Most investors bracing for market correction this year

By Stocks FOXBusiness

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A majority of U.S. investors believe stocks are due for a selloff following their record run, saying a market correction is likely coming later this year.

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A survey from Wells Fargo Advisors and Gallup shows that 54% of investors expect a market correction—defined as a selloff of at least 10% from the market’s 52-week high. Still, only 40% are rebalancing their portfolio to brace for a correction, while 20% are buying bonds to reduce their exposure to equities.

“One of the consequences of a protracted bull market is, unfortunately, investor complacency,” said Heather Hunt-Ruddy, head of client experience and growth at Wells Fargo Advisors.

Concerns about a market correction are more subdued compared to 2014, when 58% of investors predicted a correction in the same survey. A year earlier, 62% were worried about a correction.

Stocks have routinely set new records this year. The S&P 500, which has set 38 records this year, was on pace to close at another all-time high Friday. Along with the Dow Jones Industrial Average, the S&P 500 was looking to post its sixth monthly gain in a row in September. Some investment strategists think the current bull market is short on runway and could be due for a breather.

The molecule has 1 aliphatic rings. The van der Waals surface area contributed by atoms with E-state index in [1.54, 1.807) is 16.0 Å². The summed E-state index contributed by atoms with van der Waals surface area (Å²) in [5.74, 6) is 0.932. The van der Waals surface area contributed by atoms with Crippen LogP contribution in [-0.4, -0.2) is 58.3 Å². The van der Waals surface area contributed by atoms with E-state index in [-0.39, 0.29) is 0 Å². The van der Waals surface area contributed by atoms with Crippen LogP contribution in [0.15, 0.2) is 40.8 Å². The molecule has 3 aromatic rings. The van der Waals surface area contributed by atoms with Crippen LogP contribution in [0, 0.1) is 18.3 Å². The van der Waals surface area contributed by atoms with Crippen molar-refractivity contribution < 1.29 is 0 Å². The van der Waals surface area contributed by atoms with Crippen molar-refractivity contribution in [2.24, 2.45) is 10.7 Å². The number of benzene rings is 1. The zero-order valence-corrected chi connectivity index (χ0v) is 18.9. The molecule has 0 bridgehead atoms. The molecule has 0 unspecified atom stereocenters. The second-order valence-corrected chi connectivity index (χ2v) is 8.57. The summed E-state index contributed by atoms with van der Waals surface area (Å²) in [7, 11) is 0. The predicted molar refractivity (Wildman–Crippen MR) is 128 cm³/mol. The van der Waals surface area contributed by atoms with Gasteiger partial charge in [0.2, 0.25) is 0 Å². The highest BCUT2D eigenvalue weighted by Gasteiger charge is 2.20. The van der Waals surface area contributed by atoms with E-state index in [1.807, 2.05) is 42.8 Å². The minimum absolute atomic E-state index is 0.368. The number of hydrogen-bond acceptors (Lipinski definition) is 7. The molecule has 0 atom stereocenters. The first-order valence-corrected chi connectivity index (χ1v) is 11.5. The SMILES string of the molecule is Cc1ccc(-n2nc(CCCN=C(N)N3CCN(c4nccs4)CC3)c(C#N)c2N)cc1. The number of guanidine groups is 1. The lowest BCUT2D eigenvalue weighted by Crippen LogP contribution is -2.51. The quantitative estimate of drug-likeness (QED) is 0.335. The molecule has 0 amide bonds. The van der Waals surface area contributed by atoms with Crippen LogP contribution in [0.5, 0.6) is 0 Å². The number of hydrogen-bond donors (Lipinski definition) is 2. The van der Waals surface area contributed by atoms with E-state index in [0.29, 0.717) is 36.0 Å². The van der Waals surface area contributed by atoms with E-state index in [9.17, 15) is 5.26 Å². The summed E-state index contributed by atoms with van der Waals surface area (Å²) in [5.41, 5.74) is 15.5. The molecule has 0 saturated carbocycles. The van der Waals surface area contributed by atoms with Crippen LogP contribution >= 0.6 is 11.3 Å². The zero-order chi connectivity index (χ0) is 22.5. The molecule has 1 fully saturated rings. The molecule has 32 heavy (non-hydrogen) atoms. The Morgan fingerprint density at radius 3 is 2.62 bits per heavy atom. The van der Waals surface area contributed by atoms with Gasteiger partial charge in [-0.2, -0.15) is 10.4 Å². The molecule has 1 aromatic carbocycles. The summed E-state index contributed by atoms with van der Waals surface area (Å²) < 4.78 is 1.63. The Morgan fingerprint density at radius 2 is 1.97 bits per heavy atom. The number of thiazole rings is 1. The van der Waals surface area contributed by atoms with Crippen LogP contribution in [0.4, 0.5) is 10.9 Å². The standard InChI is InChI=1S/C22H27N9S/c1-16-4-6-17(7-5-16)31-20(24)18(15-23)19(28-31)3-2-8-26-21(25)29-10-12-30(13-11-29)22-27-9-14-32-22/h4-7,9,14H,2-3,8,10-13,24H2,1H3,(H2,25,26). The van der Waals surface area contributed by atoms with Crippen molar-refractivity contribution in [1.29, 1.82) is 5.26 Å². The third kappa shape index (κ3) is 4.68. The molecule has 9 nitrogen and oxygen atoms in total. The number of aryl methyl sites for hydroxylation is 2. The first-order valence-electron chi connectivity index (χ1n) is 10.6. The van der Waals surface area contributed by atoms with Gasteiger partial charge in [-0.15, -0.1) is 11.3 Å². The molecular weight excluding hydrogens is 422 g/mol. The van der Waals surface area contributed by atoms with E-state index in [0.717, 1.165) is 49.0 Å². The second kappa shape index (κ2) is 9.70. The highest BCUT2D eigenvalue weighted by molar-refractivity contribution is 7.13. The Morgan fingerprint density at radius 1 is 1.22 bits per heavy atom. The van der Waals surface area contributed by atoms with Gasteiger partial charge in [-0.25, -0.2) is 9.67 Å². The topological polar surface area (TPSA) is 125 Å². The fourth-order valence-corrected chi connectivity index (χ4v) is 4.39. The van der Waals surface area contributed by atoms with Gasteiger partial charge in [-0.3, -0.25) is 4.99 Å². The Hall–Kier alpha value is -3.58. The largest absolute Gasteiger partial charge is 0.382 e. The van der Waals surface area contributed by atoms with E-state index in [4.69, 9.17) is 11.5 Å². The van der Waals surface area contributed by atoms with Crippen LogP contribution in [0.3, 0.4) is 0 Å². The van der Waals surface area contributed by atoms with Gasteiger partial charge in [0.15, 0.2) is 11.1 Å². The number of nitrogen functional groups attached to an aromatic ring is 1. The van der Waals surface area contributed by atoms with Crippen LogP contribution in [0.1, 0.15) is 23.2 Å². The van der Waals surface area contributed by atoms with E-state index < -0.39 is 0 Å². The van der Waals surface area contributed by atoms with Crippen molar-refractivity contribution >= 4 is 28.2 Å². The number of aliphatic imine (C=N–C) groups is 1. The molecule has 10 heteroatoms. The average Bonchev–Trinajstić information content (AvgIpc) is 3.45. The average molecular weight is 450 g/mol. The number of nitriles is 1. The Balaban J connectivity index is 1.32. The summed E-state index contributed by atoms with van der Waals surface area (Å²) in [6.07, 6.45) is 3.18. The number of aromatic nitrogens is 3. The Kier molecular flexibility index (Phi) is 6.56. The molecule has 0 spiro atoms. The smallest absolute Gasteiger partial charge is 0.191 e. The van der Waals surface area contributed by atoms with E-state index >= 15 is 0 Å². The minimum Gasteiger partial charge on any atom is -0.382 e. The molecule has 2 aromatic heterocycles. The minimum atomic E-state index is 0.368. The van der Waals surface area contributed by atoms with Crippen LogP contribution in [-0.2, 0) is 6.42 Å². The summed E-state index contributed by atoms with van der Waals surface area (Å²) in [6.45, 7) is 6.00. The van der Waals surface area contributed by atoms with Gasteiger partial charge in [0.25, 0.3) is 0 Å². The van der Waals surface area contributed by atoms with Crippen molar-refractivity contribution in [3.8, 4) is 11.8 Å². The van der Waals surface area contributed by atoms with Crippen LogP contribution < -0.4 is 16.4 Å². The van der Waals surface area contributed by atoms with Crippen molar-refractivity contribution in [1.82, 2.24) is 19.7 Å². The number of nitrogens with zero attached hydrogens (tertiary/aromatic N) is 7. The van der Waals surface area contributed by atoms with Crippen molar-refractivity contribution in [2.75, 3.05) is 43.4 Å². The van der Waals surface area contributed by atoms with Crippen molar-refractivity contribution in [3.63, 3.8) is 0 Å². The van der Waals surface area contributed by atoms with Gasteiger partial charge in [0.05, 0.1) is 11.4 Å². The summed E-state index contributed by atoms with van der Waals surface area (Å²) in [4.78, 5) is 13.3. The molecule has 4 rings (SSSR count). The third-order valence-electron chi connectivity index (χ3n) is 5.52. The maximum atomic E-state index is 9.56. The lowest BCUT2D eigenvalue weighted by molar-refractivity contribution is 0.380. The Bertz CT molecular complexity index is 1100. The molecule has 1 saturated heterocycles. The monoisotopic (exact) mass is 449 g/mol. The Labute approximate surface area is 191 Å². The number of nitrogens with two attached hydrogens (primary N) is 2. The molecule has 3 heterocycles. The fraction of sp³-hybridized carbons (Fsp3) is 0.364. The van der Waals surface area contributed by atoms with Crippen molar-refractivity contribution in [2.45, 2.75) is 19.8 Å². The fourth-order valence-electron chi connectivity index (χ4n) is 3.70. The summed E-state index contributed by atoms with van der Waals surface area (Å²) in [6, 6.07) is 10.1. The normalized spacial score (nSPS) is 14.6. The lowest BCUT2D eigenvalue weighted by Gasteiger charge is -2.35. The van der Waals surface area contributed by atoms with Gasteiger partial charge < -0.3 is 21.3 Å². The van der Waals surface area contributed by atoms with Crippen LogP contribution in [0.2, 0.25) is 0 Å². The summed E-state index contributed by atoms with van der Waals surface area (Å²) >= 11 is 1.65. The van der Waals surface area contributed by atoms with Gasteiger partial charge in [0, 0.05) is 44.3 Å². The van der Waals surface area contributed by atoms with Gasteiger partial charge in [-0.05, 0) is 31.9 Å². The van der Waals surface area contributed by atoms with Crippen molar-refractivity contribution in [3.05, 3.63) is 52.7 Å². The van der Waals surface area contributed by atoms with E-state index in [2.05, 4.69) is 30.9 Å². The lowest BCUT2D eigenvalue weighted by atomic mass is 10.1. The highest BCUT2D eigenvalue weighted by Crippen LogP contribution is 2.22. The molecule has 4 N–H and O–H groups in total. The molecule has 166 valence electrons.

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However, the market has thus far shown few signs of retreating, and traders have largely shrugged off moves by the Federal Reserve to unwind its crisis-era policies. The central bank announced that it will begin to shrink its balance sheet in October, and economists forecast another interest rate hike in December.

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“The prescriptive Fed commentary has helped to prepare investors for additional rate hikes, and we do not see their well-telegraphed actions derailing the domestic equity bull market,” Sean Lynch, Wells Fargo Investment Institute’s co-head of global equity strategy, wrote in a note to clients.

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